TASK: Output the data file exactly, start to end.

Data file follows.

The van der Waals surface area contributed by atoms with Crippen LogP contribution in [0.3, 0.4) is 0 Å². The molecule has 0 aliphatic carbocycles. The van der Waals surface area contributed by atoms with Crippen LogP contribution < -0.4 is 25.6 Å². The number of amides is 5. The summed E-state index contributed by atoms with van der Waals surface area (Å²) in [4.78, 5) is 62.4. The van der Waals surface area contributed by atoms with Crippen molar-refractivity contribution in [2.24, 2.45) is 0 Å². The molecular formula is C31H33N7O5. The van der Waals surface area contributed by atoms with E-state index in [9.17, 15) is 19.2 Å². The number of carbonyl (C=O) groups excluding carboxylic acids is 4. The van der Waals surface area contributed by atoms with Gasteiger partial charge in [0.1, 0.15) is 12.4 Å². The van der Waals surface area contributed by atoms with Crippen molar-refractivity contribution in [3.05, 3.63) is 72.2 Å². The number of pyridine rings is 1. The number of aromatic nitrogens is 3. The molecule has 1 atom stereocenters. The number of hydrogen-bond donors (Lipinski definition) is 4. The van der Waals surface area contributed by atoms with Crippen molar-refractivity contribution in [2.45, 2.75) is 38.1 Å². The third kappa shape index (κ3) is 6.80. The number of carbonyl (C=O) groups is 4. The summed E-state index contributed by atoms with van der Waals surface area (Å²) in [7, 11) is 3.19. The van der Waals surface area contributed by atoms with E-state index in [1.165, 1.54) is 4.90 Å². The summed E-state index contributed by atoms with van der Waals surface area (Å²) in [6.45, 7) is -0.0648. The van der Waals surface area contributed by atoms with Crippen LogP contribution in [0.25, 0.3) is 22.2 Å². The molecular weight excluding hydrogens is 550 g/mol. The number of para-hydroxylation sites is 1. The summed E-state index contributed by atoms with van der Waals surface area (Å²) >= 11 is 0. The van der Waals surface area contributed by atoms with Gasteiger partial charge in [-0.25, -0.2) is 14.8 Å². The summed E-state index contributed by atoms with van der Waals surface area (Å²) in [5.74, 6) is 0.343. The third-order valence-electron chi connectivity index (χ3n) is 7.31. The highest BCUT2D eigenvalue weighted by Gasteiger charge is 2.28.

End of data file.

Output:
The van der Waals surface area contributed by atoms with Crippen LogP contribution in [0.3, 0.4) is 0 Å². The molecule has 0 aliphatic carbocycles. The van der Waals surface area contributed by atoms with Crippen LogP contribution < -0.4 is 25.6 Å². The number of amides is 5. The summed E-state index contributed by atoms with van der Waals surface area (Å²) in [4.78, 5) is 62.4. The van der Waals surface area contributed by atoms with Crippen molar-refractivity contribution in [2.24, 2.45) is 0 Å². The molecular formula is C31H33N7O5. The van der Waals surface area contributed by atoms with E-state index in [9.17, 15) is 19.2 Å². The number of carbonyl (C=O) groups excluding carboxylic acids is 4. The van der Waals surface area contributed by atoms with Gasteiger partial charge in [0.1, 0.15) is 12.4 Å². The van der Waals surface area contributed by atoms with Crippen molar-refractivity contribution in [3.05, 3.63) is 72.2 Å². The number of pyridine rings is 1. The number of aromatic nitrogens is 3. The molecule has 1 atom stereocenters. The number of hydrogen-bond donors (Lipinski definition) is 4. The van der Waals surface area contributed by atoms with Crippen molar-refractivity contribution in [2.45, 2.75) is 38.1 Å². The third kappa shape index (κ3) is 6.80. The number of carbonyl (C=O) groups is 4. The summed E-state index contributed by atoms with van der Waals surface area (Å²) in [7, 11) is 3.19. The van der Waals surface area contributed by atoms with E-state index in [1.165, 1.54) is 4.90 Å². The summed E-state index contributed by atoms with van der Waals surface area (Å²) in [6.45, 7) is -0.0648. The van der Waals surface area contributed by atoms with Crippen LogP contribution in [0.25, 0.3) is 22.2 Å². The molecular weight excluding hydrogens is 550 g/mol. The number of para-hydroxylation sites is 1. The summed E-state index contributed by atoms with van der Waals surface area (Å²) >= 11 is 0. The van der Waals surface area contributed by atoms with Gasteiger partial charge in [-0.25, -0.2) is 14.8 Å². The summed E-state index contributed by atoms with van der Waals surface area (Å²) in [5.74, 6) is 0.343. The third-order valence-electron chi connectivity index (χ3n) is 7.31. The highest BCUT2D eigenvalue weighted by Gasteiger charge is 2.28.